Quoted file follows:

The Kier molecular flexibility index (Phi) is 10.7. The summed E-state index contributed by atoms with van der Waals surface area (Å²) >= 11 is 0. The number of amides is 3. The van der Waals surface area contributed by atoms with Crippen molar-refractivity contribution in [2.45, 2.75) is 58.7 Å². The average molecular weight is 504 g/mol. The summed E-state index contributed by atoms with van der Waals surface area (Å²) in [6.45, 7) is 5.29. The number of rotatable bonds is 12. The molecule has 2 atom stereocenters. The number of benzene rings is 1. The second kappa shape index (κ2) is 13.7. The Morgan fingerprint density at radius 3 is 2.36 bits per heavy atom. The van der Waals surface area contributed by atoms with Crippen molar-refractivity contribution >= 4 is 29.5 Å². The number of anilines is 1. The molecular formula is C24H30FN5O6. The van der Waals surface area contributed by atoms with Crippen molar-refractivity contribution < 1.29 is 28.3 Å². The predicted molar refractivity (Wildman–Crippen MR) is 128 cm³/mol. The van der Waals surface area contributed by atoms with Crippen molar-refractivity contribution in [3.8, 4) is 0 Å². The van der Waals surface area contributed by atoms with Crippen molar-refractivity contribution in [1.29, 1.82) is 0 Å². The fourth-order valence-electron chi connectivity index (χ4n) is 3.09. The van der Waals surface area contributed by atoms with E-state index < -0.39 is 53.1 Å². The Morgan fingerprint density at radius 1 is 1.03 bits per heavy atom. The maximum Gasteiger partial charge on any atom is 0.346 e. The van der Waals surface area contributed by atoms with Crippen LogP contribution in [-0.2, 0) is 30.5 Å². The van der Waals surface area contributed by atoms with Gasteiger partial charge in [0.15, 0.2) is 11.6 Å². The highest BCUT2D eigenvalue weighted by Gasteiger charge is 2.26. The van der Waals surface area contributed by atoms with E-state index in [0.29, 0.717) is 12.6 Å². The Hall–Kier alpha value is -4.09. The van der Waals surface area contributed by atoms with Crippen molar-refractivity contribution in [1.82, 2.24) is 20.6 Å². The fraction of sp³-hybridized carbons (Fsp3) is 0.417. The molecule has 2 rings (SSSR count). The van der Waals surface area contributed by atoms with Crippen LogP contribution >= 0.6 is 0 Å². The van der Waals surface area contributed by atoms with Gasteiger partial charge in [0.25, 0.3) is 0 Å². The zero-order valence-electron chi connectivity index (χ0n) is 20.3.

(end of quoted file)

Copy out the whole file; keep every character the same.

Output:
The Kier molecular flexibility index (Phi) is 10.7. The summed E-state index contributed by atoms with van der Waals surface area (Å²) >= 11 is 0. The number of amides is 3. The van der Waals surface area contributed by atoms with Crippen molar-refractivity contribution in [2.45, 2.75) is 58.7 Å². The average molecular weight is 504 g/mol. The summed E-state index contributed by atoms with van der Waals surface area (Å²) in [6.45, 7) is 5.29. The number of rotatable bonds is 12. The molecule has 2 atom stereocenters. The number of benzene rings is 1. The second kappa shape index (κ2) is 13.7. The Morgan fingerprint density at radius 3 is 2.36 bits per heavy atom. The van der Waals surface area contributed by atoms with Crippen molar-refractivity contribution >= 4 is 29.5 Å². The number of anilines is 1. The molecular formula is C24H30FN5O6. The van der Waals surface area contributed by atoms with Crippen molar-refractivity contribution < 1.29 is 28.3 Å². The predicted molar refractivity (Wildman–Crippen MR) is 128 cm³/mol. The van der Waals surface area contributed by atoms with Crippen molar-refractivity contribution in [3.8, 4) is 0 Å². The van der Waals surface area contributed by atoms with Crippen molar-refractivity contribution in [1.29, 1.82) is 0 Å². The fourth-order valence-electron chi connectivity index (χ4n) is 3.09. The van der Waals surface area contributed by atoms with E-state index < -0.39 is 53.1 Å². The Morgan fingerprint density at radius 1 is 1.03 bits per heavy atom. The maximum Gasteiger partial charge on any atom is 0.346 e. The van der Waals surface area contributed by atoms with Crippen LogP contribution in [-0.2, 0) is 30.5 Å². The van der Waals surface area contributed by atoms with Gasteiger partial charge in [0.15, 0.2) is 11.6 Å². The highest BCUT2D eigenvalue weighted by Gasteiger charge is 2.26. The van der Waals surface area contributed by atoms with E-state index in [0.29, 0.717) is 12.6 Å². The Hall–Kier alpha value is -4.09. The van der Waals surface area contributed by atoms with Crippen molar-refractivity contribution in [1.82, 2.24) is 20.6 Å². The fraction of sp³-hybridized carbons (Fsp3) is 0.417. The molecule has 2 rings (SSSR count). The van der Waals surface area contributed by atoms with Crippen LogP contribution >= 0.6 is 0 Å². The van der Waals surface area contributed by atoms with Gasteiger partial charge in [0.25, 0.3) is 0 Å². The zero-order valence-electron chi connectivity index (χ0n) is 20.3.